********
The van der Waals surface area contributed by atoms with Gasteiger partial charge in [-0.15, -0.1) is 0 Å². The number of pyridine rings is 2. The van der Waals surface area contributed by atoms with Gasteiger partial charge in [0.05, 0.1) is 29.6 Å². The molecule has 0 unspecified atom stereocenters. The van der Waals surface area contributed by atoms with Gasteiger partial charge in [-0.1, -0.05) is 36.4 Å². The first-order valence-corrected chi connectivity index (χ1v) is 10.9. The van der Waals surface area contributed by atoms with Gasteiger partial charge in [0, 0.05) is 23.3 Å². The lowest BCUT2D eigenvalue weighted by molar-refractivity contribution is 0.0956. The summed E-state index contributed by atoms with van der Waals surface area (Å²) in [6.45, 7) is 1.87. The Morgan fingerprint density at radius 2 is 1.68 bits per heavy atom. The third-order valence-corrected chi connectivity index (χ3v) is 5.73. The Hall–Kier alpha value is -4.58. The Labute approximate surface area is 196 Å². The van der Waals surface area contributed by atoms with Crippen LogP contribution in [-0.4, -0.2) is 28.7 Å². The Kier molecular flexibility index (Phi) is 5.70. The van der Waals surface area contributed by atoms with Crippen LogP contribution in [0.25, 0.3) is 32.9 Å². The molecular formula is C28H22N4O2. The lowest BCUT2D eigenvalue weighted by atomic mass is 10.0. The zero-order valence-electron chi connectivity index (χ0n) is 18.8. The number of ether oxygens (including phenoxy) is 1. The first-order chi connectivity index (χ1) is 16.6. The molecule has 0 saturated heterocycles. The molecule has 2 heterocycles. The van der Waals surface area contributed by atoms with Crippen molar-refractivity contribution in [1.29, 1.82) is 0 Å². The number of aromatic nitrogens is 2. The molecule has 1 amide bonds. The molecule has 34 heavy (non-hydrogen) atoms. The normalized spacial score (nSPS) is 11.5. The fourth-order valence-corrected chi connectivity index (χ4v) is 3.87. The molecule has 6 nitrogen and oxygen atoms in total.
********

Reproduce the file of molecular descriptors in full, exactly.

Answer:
The van der Waals surface area contributed by atoms with Gasteiger partial charge in [-0.15, -0.1) is 0 Å². The number of pyridine rings is 2. The van der Waals surface area contributed by atoms with Gasteiger partial charge in [0.05, 0.1) is 29.6 Å². The molecule has 0 unspecified atom stereocenters. The van der Waals surface area contributed by atoms with Gasteiger partial charge in [-0.1, -0.05) is 36.4 Å². The first-order valence-corrected chi connectivity index (χ1v) is 10.9. The van der Waals surface area contributed by atoms with Gasteiger partial charge in [0, 0.05) is 23.3 Å². The lowest BCUT2D eigenvalue weighted by molar-refractivity contribution is 0.0956. The summed E-state index contributed by atoms with van der Waals surface area (Å²) in [6.45, 7) is 1.87. The Morgan fingerprint density at radius 2 is 1.68 bits per heavy atom. The third-order valence-corrected chi connectivity index (χ3v) is 5.73. The Hall–Kier alpha value is -4.58. The Labute approximate surface area is 196 Å². The van der Waals surface area contributed by atoms with Crippen LogP contribution in [-0.4, -0.2) is 28.7 Å². The Kier molecular flexibility index (Phi) is 5.70. The van der Waals surface area contributed by atoms with Crippen LogP contribution in [0.25, 0.3) is 32.9 Å². The molecular formula is C28H22N4O2. The lowest BCUT2D eigenvalue weighted by atomic mass is 10.0. The zero-order valence-electron chi connectivity index (χ0n) is 18.8. The number of ether oxygens (including phenoxy) is 1. The first-order chi connectivity index (χ1) is 16.6. The molecule has 0 saturated heterocycles. The molecule has 2 heterocycles. The van der Waals surface area contributed by atoms with Crippen molar-refractivity contribution in [1.29, 1.82) is 0 Å². The number of aromatic nitrogens is 2. The molecule has 1 amide bonds. The molecule has 34 heavy (non-hydrogen) atoms. The normalized spacial score (nSPS) is 11.5. The fourth-order valence-corrected chi connectivity index (χ4v) is 3.87. The molecule has 6 nitrogen and oxygen atoms in total.